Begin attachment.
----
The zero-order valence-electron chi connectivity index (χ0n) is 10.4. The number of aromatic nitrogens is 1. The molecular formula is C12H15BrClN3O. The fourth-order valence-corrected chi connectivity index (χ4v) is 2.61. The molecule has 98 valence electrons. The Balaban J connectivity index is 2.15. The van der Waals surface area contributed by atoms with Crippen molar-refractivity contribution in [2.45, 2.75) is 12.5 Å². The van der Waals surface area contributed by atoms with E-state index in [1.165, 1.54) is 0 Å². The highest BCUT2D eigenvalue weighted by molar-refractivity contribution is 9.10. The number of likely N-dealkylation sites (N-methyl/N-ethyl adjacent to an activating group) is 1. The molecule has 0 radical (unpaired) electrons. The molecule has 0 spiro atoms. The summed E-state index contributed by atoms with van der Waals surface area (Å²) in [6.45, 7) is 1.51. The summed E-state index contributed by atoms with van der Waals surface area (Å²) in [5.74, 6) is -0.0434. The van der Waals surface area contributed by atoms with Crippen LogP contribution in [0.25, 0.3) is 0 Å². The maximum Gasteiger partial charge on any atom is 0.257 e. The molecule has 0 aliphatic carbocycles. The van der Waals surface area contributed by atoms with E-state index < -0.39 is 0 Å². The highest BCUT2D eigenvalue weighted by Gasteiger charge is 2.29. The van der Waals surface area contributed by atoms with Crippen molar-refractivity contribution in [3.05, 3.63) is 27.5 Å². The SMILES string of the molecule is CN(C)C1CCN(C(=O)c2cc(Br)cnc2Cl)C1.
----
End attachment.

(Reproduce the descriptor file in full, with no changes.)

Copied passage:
The zero-order valence-electron chi connectivity index (χ0n) is 10.4. The number of aromatic nitrogens is 1. The molecular formula is C12H15BrClN3O. The fourth-order valence-corrected chi connectivity index (χ4v) is 2.61. The molecule has 98 valence electrons. The Balaban J connectivity index is 2.15. The van der Waals surface area contributed by atoms with Crippen molar-refractivity contribution in [2.45, 2.75) is 12.5 Å². The van der Waals surface area contributed by atoms with E-state index in [1.165, 1.54) is 0 Å². The highest BCUT2D eigenvalue weighted by molar-refractivity contribution is 9.10. The number of likely N-dealkylation sites (N-methyl/N-ethyl adjacent to an activating group) is 1. The molecule has 0 radical (unpaired) electrons. The molecule has 0 spiro atoms. The summed E-state index contributed by atoms with van der Waals surface area (Å²) in [6.45, 7) is 1.51. The summed E-state index contributed by atoms with van der Waals surface area (Å²) in [5.74, 6) is -0.0434. The van der Waals surface area contributed by atoms with Crippen LogP contribution in [0.25, 0.3) is 0 Å². The maximum Gasteiger partial charge on any atom is 0.257 e. The molecule has 0 aliphatic carbocycles. The van der Waals surface area contributed by atoms with E-state index < -0.39 is 0 Å². The highest BCUT2D eigenvalue weighted by Gasteiger charge is 2.29. The van der Waals surface area contributed by atoms with Crippen molar-refractivity contribution in [3.05, 3.63) is 27.5 Å². The SMILES string of the molecule is CN(C)C1CCN(C(=O)c2cc(Br)cnc2Cl)C1.